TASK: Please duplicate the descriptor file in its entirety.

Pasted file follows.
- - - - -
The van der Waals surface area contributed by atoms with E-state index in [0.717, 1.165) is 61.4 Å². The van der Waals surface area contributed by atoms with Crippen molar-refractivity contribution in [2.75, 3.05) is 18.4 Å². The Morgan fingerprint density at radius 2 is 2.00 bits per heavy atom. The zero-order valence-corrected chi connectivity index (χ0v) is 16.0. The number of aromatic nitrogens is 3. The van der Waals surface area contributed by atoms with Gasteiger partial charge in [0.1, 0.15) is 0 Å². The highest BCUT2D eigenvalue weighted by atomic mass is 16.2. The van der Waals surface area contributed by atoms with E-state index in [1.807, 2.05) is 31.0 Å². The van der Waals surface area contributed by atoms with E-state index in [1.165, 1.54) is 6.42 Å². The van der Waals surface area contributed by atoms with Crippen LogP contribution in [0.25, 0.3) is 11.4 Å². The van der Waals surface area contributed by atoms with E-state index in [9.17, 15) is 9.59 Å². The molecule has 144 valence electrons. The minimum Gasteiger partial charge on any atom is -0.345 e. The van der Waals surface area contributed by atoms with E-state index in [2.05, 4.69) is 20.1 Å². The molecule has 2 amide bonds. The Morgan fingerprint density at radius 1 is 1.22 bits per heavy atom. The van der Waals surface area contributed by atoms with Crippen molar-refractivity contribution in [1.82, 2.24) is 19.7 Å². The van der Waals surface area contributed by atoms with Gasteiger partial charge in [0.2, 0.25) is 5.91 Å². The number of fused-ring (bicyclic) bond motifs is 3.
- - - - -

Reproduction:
The van der Waals surface area contributed by atoms with E-state index in [0.717, 1.165) is 61.4 Å². The van der Waals surface area contributed by atoms with Crippen molar-refractivity contribution in [2.75, 3.05) is 18.4 Å². The Morgan fingerprint density at radius 2 is 2.00 bits per heavy atom. The zero-order valence-corrected chi connectivity index (χ0v) is 16.0. The number of aromatic nitrogens is 3. The van der Waals surface area contributed by atoms with Gasteiger partial charge in [0.1, 0.15) is 0 Å². The highest BCUT2D eigenvalue weighted by atomic mass is 16.2. The van der Waals surface area contributed by atoms with E-state index in [1.807, 2.05) is 31.0 Å². The van der Waals surface area contributed by atoms with E-state index in [1.165, 1.54) is 6.42 Å². The van der Waals surface area contributed by atoms with Crippen LogP contribution in [0.25, 0.3) is 11.4 Å². The van der Waals surface area contributed by atoms with E-state index in [9.17, 15) is 9.59 Å². The molecule has 144 valence electrons. The minimum Gasteiger partial charge on any atom is -0.345 e. The van der Waals surface area contributed by atoms with E-state index in [2.05, 4.69) is 20.1 Å². The molecule has 2 amide bonds. The Morgan fingerprint density at radius 1 is 1.22 bits per heavy atom. The van der Waals surface area contributed by atoms with Crippen molar-refractivity contribution in [1.82, 2.24) is 19.7 Å². The van der Waals surface area contributed by atoms with Gasteiger partial charge in [0.2, 0.25) is 5.91 Å². The number of fused-ring (bicyclic) bond motifs is 3.